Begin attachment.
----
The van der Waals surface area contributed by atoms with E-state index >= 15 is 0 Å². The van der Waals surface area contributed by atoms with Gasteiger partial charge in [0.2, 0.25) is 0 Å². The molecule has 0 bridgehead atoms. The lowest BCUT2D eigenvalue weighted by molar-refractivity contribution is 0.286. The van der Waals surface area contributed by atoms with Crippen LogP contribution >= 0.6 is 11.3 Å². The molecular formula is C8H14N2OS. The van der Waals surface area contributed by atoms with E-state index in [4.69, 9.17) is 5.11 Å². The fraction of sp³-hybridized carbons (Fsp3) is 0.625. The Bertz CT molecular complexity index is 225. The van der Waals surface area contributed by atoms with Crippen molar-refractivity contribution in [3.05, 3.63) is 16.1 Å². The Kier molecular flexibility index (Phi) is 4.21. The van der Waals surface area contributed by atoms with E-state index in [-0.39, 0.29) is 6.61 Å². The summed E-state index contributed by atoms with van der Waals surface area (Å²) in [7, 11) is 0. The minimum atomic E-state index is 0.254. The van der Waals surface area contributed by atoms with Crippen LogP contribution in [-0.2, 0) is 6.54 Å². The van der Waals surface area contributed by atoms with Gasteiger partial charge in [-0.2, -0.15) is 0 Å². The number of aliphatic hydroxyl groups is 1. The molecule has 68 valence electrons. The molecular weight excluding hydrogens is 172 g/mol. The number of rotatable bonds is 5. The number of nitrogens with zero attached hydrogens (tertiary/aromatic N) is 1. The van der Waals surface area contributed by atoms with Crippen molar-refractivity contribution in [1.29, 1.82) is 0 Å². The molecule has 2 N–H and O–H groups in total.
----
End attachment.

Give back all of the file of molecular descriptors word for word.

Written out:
The van der Waals surface area contributed by atoms with E-state index >= 15 is 0 Å². The van der Waals surface area contributed by atoms with Gasteiger partial charge in [0.2, 0.25) is 0 Å². The molecule has 0 bridgehead atoms. The lowest BCUT2D eigenvalue weighted by molar-refractivity contribution is 0.286. The van der Waals surface area contributed by atoms with Crippen LogP contribution >= 0.6 is 11.3 Å². The molecular formula is C8H14N2OS. The van der Waals surface area contributed by atoms with E-state index in [4.69, 9.17) is 5.11 Å². The fraction of sp³-hybridized carbons (Fsp3) is 0.625. The Bertz CT molecular complexity index is 225. The van der Waals surface area contributed by atoms with Crippen molar-refractivity contribution in [3.05, 3.63) is 16.1 Å². The Kier molecular flexibility index (Phi) is 4.21. The van der Waals surface area contributed by atoms with E-state index in [-0.39, 0.29) is 6.61 Å². The summed E-state index contributed by atoms with van der Waals surface area (Å²) in [7, 11) is 0. The minimum atomic E-state index is 0.254. The van der Waals surface area contributed by atoms with Crippen LogP contribution in [-0.2, 0) is 6.54 Å². The van der Waals surface area contributed by atoms with Gasteiger partial charge in [-0.2, -0.15) is 0 Å². The number of aliphatic hydroxyl groups is 1. The molecule has 68 valence electrons. The molecular weight excluding hydrogens is 172 g/mol. The number of rotatable bonds is 5. The number of nitrogens with zero attached hydrogens (tertiary/aromatic N) is 1. The van der Waals surface area contributed by atoms with Crippen molar-refractivity contribution in [1.29, 1.82) is 0 Å². The molecule has 2 N–H and O–H groups in total.